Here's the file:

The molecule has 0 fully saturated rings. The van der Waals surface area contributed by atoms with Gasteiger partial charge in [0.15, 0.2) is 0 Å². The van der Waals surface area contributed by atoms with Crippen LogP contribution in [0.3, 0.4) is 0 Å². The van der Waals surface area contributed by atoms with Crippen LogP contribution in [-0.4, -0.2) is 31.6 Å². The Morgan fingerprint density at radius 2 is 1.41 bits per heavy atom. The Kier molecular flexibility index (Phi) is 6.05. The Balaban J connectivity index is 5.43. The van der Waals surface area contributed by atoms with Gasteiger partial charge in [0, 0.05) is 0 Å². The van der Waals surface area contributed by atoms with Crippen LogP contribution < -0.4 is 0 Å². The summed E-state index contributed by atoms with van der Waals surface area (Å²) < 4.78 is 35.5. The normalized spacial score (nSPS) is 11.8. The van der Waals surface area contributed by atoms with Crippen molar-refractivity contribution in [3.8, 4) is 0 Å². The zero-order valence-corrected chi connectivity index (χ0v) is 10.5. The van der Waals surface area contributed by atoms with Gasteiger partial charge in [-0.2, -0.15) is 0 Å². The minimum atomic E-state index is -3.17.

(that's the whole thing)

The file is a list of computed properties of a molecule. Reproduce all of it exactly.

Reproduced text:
The molecule has 0 fully saturated rings. The van der Waals surface area contributed by atoms with Gasteiger partial charge in [0.15, 0.2) is 0 Å². The van der Waals surface area contributed by atoms with Crippen LogP contribution in [0.3, 0.4) is 0 Å². The van der Waals surface area contributed by atoms with Crippen LogP contribution in [-0.4, -0.2) is 31.6 Å². The Morgan fingerprint density at radius 2 is 1.41 bits per heavy atom. The Kier molecular flexibility index (Phi) is 6.05. The Balaban J connectivity index is 5.43. The van der Waals surface area contributed by atoms with Gasteiger partial charge in [0, 0.05) is 0 Å². The van der Waals surface area contributed by atoms with Crippen LogP contribution < -0.4 is 0 Å². The summed E-state index contributed by atoms with van der Waals surface area (Å²) < 4.78 is 35.5. The normalized spacial score (nSPS) is 11.8. The van der Waals surface area contributed by atoms with Crippen molar-refractivity contribution in [3.8, 4) is 0 Å². The zero-order valence-corrected chi connectivity index (χ0v) is 10.5. The van der Waals surface area contributed by atoms with Gasteiger partial charge in [-0.2, -0.15) is 0 Å². The minimum atomic E-state index is -3.17.